Teekay LNG Partners L.P. (NYSE:TGP)
Q1 2016 Earnings Conference Call
May 20, 2016, 10:01 AM ET
Scott Gayton - Investor Relations
Peter Evensen - Chief Executive Officer
Vince Lok - Chief Financial Officer of Teekay Corporation
Mark Kremin - President of Teekay Gas Services
Fotis Giannakoulis - Morgan Stanley
Nick Raza - Citigroup
Spiro Dounis - USB Securities
Welcome to the Teekay LNG Partners First Quarter 2016 Earnings Results Conference Call. During the call, all participants will be in a listen-only mode. Afterwards, you will be invited to participate in a question-and-answer session [Operator Instructions]
Now for opening remarks and introductions, I would like to turn the call over to Mr. Peter Evensen, Teekay LNG Partners' Chief Executive Officer. Please go ahead, sir.
Before Mr. Evensen begin, I would like to direct all participants to our website at www.teekay.com where you all find the copy of the first quarter of 2016 earnings presentation. Mr. Evensen will review this presentation during today's conference call.
Please allow me to remind you that our discussion today contains forward-looking statements. Actual results may differ materially from results projected by those forward-looking statements. Additional information concerning factors that could cause actual results to materially differ from those in the forward-looking statement is contained in the first quarter 2016 earnings release and earnings presentation available on our website.
I will now turn the call over to Mr. Evensen to begin.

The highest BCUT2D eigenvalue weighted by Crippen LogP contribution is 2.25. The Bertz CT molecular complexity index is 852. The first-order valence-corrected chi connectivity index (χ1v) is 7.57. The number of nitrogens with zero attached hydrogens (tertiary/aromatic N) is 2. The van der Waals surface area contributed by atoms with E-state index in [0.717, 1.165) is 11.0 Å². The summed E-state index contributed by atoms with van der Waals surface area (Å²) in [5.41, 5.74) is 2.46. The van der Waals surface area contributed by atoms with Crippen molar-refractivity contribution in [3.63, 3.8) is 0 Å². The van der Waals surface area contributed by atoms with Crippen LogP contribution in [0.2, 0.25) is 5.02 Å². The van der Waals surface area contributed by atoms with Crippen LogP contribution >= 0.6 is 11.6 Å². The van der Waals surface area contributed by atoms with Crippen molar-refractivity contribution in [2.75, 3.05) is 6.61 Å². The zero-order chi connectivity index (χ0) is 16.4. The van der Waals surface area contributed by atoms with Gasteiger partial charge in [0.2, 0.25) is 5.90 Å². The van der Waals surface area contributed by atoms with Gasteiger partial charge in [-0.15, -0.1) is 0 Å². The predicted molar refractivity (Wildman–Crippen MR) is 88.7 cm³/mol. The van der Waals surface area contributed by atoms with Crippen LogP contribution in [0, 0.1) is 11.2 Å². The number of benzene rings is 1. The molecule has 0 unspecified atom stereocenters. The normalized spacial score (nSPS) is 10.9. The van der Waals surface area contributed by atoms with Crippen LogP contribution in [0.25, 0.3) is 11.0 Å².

Thank you, Kim. Good morning, everyone and thank you for joining us on the first quarter investor conference call for Teekay LNG Partners. I’m joined today by Teekay Corporation's CFO, Vince Lok and Mark Kremin, President of Teekay Gas Services.
During our call today, I will be taking you through the earnings presentation, which can be found on our website. Beginning on Slide 3 of the presentation, I will review some of Teekay LNG's recent highlights.
For the first quarter of 2016, the Partnership generated distributable cash flow of $54 million and cash flow from vessel operations or CFVO of $114 million, which were both down slightly from the same period of the prior year. We generated DCF per limited partner common unit of $0.68 per unit resulting a strong distribution coverage of 4.79 times.
During the first quarter, Teekay LNGs first MEGI LNG carrier newbuilding Creole Spirit commenced its five-year charter contract with Cheniere Energy, which delivered in late February and subsequently transported its first U.S. shale gas cargo to Europe and is currently on its second voyage from the U.S. to the Middle East.
Both shipments originated from Cheniere Sabine Pass LNG export facility located in Louisiana. The partnership's second MEGI LNG carrier newbuilding is undergoing sea trials and is on-track to commence its five-year charter with Cheniere in the third quarter of 2016.
During the first quarter, Centrofin the charter of the Bermuda Spirit and Hamilton Spirit Suezmax Tankers exercised its options under the charter contracts to purchase both vessels for a total price of approximately $94 million. The Bermuda Spirit was sold in mid April and the Hamilton Spirit was sold in mid May and we used the proceeds from these sales to repay existing term loans associated with these vessels.
Lately in April, the sponsors of the Yamal LNG project recently announced a significant milestone for the project in securing long-term debt financing, which I will touch on in greater detail in the presentation.
Turning to Slide 4, we provided an update of Teekay LNGs projected run rate CFVO including the proportionate share from its equity accounted investments. Starting with the Q4 2015 run rate CFVO of approximately $470 million, we expect this to be relatively stable, increasing moderately as we take delivery of the Cheniere LNG carriers and begin to take delivery of TGPs other MEGI LNG carriers in 2017.